As I waved goodbye to my family and friends watching in silence, I slowly approached the passport control booth to get my exit visa. Fifteen minutes later and I was on a plane heading for the United States. I tried to contain the mixed emotions that spread inside me like wildfire. As the plane took off, I looked out the window: Metsamor Nuclear Power Plant and its gray smog reminded me of an old man smoking his pipe. Another 15 minutes and I couldn’t see anything but the overwhelming blueness of the sky. Armenia was under the clouds now.
It’s now five years later. Still, I find myself sitting in my cozy, two-bedroom apartment in Minnesota and thinking about my homeland. I do that sometimes: depart from my present and dwell on the past. During my half a decade in the States, I’ve absorbed and assimilated to the culture here with relative ease, making friends and staying on top of my studies. But no matter how well I’ve adapted to my new life in America, the nostalgia that takes over when reminiscing about life in Armenia is unparalleled.
There are many things I miss about Armenia, and Yerevan, in particular. But the first that comes to my mind is the seeming availability of its people. With a single phone call, I would be able to gather all of my friends in one location: usually Cascade, a giant stairway in Yerevan, on a summer night. We would begin our journey at Martiros Saryan Park and end the evening at an al fresco cafe beneath the massive stairs. An hour after that and Cascade was essentially empty.
“Let’s call it a night,” suggested one of my friends, who was already starting to fall asleep on a bench outside the cafe.
“I say, let’s go to Lake Sevan,” said another, without a single afterthought.
And there we were: eight teenagers packed in one car on our way to Lake Sevan at two o’clock in the morning. After swimming in the lake for some time, we returned to our beloved city and ended up at a friend’s art studio where, in an intellectually stimulating atmosphere, we continued our conversations. We listened to Miles Davis and joked around until we couldn’t keep our eyes open any longer. It was finally time to go home and get some sleep.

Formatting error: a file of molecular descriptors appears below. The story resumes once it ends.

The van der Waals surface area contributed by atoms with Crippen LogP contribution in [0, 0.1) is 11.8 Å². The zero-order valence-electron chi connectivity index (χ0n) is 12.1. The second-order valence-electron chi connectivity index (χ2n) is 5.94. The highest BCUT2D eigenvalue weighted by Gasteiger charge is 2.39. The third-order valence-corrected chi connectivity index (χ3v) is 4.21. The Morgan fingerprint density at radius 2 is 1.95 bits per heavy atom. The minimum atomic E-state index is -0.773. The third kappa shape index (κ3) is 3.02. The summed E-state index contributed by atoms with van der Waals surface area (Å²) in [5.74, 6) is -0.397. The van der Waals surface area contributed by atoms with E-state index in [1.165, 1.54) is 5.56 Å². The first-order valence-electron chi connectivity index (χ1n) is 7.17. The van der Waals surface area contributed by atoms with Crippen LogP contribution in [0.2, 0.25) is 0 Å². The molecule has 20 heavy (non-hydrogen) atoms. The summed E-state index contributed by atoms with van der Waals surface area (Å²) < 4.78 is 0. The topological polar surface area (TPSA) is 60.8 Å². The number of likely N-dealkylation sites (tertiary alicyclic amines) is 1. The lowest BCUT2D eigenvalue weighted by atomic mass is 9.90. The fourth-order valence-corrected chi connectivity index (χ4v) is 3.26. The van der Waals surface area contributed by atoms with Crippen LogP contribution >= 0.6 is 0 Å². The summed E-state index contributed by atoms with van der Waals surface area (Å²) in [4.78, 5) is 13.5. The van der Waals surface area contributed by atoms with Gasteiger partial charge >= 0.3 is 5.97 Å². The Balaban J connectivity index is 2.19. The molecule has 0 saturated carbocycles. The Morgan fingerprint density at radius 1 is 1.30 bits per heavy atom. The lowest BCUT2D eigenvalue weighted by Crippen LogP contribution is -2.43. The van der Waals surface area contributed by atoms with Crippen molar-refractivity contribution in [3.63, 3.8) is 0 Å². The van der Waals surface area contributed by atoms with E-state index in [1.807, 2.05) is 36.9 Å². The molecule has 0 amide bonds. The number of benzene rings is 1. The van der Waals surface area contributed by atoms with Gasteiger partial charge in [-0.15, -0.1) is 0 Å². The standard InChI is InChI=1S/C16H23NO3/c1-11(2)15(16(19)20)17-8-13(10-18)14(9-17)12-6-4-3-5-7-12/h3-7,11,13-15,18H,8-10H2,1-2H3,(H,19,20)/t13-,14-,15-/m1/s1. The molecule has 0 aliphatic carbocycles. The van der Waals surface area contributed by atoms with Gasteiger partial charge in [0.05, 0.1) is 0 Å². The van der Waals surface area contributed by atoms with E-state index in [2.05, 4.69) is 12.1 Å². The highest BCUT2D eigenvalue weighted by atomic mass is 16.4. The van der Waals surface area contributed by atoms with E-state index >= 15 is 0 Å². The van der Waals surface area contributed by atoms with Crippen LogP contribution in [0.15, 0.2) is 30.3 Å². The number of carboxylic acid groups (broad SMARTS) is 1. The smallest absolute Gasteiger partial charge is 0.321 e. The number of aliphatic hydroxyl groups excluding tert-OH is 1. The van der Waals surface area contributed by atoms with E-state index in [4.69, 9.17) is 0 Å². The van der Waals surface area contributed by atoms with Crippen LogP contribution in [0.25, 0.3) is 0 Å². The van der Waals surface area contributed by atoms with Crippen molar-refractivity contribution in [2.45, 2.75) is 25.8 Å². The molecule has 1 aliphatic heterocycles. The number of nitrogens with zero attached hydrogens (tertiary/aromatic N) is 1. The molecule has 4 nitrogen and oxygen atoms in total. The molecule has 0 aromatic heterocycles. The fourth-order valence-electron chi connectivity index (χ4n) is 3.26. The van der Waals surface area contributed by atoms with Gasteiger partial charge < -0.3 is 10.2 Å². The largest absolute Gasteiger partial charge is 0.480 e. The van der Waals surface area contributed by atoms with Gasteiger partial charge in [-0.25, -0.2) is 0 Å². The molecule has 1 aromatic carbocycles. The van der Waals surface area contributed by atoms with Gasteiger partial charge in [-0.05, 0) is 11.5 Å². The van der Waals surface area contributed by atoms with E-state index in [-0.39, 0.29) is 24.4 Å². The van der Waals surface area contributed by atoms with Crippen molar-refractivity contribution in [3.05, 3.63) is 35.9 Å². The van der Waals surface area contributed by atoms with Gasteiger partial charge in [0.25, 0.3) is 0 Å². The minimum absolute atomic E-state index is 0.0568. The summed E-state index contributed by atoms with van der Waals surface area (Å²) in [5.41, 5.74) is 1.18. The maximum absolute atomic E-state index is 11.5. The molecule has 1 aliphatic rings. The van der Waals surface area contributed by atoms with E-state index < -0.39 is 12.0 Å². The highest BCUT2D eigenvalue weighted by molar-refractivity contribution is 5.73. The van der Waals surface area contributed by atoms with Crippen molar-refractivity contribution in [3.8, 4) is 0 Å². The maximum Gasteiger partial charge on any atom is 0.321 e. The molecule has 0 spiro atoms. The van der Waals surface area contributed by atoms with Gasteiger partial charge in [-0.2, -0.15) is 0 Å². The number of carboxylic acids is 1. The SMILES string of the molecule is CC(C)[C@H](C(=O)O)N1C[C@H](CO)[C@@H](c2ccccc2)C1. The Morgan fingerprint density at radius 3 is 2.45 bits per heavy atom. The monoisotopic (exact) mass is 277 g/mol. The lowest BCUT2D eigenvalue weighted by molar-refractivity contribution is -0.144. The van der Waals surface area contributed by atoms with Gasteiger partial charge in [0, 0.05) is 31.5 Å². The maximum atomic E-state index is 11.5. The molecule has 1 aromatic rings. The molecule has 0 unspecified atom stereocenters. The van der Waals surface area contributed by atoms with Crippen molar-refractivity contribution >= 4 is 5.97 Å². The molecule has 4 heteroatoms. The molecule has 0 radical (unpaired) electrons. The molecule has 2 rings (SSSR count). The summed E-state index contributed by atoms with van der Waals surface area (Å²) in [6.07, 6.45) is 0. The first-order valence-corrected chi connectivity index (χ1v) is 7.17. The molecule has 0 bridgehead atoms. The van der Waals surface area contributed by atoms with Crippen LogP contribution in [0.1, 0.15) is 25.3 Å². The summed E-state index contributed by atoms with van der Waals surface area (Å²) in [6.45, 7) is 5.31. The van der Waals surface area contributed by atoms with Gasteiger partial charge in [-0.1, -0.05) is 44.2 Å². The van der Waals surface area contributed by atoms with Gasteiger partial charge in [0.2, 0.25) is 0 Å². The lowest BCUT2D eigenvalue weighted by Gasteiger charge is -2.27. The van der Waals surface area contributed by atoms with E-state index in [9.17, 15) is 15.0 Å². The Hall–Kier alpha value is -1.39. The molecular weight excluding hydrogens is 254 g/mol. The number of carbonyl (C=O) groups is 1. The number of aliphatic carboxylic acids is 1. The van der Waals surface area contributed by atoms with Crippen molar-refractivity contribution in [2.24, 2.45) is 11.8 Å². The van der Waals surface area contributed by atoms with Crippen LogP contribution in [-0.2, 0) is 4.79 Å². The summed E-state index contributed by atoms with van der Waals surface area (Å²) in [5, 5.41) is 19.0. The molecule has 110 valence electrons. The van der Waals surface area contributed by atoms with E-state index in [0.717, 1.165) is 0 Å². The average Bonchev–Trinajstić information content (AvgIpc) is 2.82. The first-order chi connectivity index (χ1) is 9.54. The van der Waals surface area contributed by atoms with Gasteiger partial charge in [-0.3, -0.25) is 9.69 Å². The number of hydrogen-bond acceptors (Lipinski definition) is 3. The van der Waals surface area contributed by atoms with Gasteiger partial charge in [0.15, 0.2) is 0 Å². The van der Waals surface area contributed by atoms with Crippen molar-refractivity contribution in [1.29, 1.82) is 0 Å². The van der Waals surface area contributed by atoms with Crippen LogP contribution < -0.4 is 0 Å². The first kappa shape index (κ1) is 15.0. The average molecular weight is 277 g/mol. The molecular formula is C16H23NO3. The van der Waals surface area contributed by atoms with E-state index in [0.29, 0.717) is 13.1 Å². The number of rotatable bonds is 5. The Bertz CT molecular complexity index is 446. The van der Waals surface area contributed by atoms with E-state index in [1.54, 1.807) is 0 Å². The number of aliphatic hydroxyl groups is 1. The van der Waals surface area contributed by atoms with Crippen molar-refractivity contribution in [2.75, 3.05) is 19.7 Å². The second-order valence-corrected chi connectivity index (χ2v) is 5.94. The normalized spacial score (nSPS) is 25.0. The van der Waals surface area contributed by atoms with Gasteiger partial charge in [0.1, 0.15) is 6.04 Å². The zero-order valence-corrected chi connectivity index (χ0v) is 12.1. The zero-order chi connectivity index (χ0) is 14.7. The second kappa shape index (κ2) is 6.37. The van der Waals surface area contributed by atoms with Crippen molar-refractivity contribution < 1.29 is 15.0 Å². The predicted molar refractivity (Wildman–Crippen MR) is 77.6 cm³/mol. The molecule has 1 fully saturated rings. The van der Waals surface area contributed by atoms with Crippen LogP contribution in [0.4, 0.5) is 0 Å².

What defines life better than the ability to make spontaneous decisions and realize them fully? Though spontaneity, of course, exists in America, too, it’s more often overlooked with busy schedules and back-to-back meetings. In Armenia, plans for the day aren’t as jam-packed, making more room for impromptu behavior, like long summer nights with a group of your closest friends.
Many times, these long, lingering nights weren’t complete without an extensive walk around town. Despite its large size, Yerevan is a fairly dense and compact city and, if you ask me, perfectly designed for pedestrians. Rather than taking a taxi, I oftentimes opted for going on long walks across town instead. Once, I even walked from Yerevan’s Opera Theater to Tumanyan Park, usually about a three-mile jaunt, but with my leisurely stride and elongating detours, it grew much longer.
During these lengthy walks, I would often run into people I knew from different places. With the aforementioned spontaneous spirit within us, we would pick the closest cafe and catch up over a cup of coffee. After talking for hours, we’d call more friends to join us and soon, the half-empty cafe would transform into a crowded room full of familiar faces. It was no problem that my long walk had taken a detour. In fact, it had just transformed into an even longer evening with friends.
These are the things I miss most about Armenia: long walks and even longer nights. I hope to return to my country soon and relive my favorite memories. I look forward to the day I take a particularly long walk around my city and get lost in its charming nights. For now, I’m still in Minnesota, but my heart has been transported to the highlands. Though of this I am sure: We will meet again, Armenia, and we will make even more unforgettable memories together.